Music mogul’s journey from rock and roll to a Fairtrade revolution

Music mogul Paul Birch earned his place in music history in 1979, when he founded indie label Revolver Records, which has more than 3,500 albums in its back...

Music mogul Paul Birch earned his place in music history in 1979, when he founded indie label Revolver Records, which has more than 3,500 albums in its back catalogue and notched up a series of famous signings, including Manchester legends the Stone Roses. 

Now, its co-operatively run sister company has a fast-growing range of Fairtrade coffee, clothing and other ethically-produced products. Here, he speaks with Co-operative News about his move to the Fairtrade business model and his hopes for the future of the sector.


Paul Birch, director of the Revolver Co-operative
Paul Birch, director of the Revolver Co-operative

The Revolver Co-operative was set up in 2011 with support from the Co-operative Group, Co-operatives UK and financial help from the Co-operative Loan Fund. Based in Wolverhampton, it runs in tandem with Revolver Records, which continues to operate as a limited company.

Mr Birch, the director of the venture, admits the decision to focus on Fairtrade products and set up a co-op was a radical departure. Now 59, he recalls: “I was brought up in Croydon in the 1960s and in those days the music industry was an exciting way out of the suburbs.

“I was a DJ on the Northern Soul circuit for a bit then I had the opportunity to do promotion as a ‘plugger’ for different labels and artists. One of my first acts was The Goodies… Then I worked with bands such as ELO, Genesis and Eurythmics before setting up my own label.

“We did a lot of wild punk stuff – they were exciting days.”

At one time, Revolver Records had 40 staff and representatives in 35 countries, including Japan, the US and Canada. Paul studied for a business degree funded by Sony and undertook a training programme in New York. But with the advent of the internet and digital technology, he realised times were changing.

“The problem with the record industry is that it did not change and adapt like other creative media,” he says. “We could see the writing on the wall with the prospect of things fizzling out completely within 10 to 20 years.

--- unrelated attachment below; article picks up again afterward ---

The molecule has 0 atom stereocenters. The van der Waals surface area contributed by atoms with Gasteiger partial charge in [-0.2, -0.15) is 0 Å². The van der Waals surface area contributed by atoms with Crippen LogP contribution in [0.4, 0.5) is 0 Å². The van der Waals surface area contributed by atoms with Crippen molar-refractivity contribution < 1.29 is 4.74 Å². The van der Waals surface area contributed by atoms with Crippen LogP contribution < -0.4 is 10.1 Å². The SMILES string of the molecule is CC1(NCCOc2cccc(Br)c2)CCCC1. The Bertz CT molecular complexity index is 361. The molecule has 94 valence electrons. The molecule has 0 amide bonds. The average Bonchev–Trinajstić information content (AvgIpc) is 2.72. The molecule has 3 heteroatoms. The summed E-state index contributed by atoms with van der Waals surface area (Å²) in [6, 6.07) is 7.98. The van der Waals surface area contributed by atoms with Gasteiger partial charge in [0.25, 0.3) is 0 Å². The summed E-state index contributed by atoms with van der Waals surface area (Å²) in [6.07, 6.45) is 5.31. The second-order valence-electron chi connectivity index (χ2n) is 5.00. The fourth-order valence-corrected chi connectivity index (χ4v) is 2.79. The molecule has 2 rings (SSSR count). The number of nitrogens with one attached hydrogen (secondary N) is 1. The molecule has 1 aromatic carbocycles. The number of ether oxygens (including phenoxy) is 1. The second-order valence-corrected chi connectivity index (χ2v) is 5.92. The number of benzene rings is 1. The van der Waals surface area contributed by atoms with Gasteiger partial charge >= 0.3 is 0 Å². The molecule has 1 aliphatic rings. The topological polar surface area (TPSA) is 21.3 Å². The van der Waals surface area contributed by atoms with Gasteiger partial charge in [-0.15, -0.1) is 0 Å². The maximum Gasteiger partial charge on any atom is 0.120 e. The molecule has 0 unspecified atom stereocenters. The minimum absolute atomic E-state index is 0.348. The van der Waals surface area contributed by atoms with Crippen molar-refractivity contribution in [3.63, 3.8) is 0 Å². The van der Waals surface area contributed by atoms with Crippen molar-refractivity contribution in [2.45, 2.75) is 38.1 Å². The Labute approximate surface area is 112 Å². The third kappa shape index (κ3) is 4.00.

“Six years ago, we became progressively more interested in the Fairtrade movement and the concept of fairly traded goods and services. Our first foray was into the successful marketing of Fairtrade T-shirts but we soon decided to widen our product range to include coffee sourced directly from co-operatives in Columbia, Tanzania and Uganda.”

Last year, the co-operative held its first AGM. It has five directors, 23 members and maintains links with 11 coffee producers in countries including Colombia, Cuba, Ethiopia, and Costa Rica. Turnover is still modest at around £100,000 a year but Paul and the team have ambitious plans for the future – including a Fairtrade version of the Nespresso pods recently promoted by George Clooney.

Some 25% of profits are already reinvested into the producers’ communities to improve the lives of women and children through better health and education.

In the UK, the co-operative works with charities including Action Aid. It raised £60,000 for MENCAP in 2012 through the sale of a single released by its sister company on iTunes, featuring former Co-operative Group chief executive Peter Marks on drums.

Paul, who lives in Wolverhampton with his wife and three children, is a practising Christian and the product range also includes Christian Aid merchandise.

Cathedral Coffee is sold by the Diocese of Lichfield with 50p from every sale going to its sister diocese in South Africa, where a community project is helping to transform lives devastated by HIV/AIDs.

Revolver World coffee is currently sold in around 200 retail outlets run by Midcounties and Heart of England co-operatives, plus 50 other shops in Wiltshire and Shropshire. It was the ‘official’ brew at cafes during Co-operative Congress 2011 and the ICA Conference held in Manchester in 2012 as part of the International Year of the Co-operative.

In the future, Paul Birch would like to see co-operative alternatives giving high street competitors such as Starbucks a run for their money with Fairtrade coffee shops.

“People should have a real alternative to Costa and Starbucks, so we are looking at opportunities to use  the Revolver brand and offer it as a free licence to roll out to coffee shops in co-op retail outlets with help and support from us.”

He adds: “The world of coffee is still a bit like wine used to be in the 1970s, when we just had a choice of red or white. There is huge potential for teaching people about different coffees and the different taste of coffee grown in places like Colombia and Ethiopia.”

Since its launch a couple of years ago, Revolver has forged strong links with a co-operative of 800 farmers  in Tarrazu, Costa Rica, where producers offer housing and food to their workers along with a minimum wage.

Paul says. “Our long-term goal is to fund the construction of a school, hospital or other community building in an African nation through our social justice programme, so we are working towards that with funds ring-fenced for that specific purpose.

“Fairtrade has gone a long way towards putting right some of the wrongs in developing countries – but obviously not far enough and there is still a lot of work to do.”


Find out more about Revolver coffee at

FIND OUT MORE: View the full Fairtrade collection

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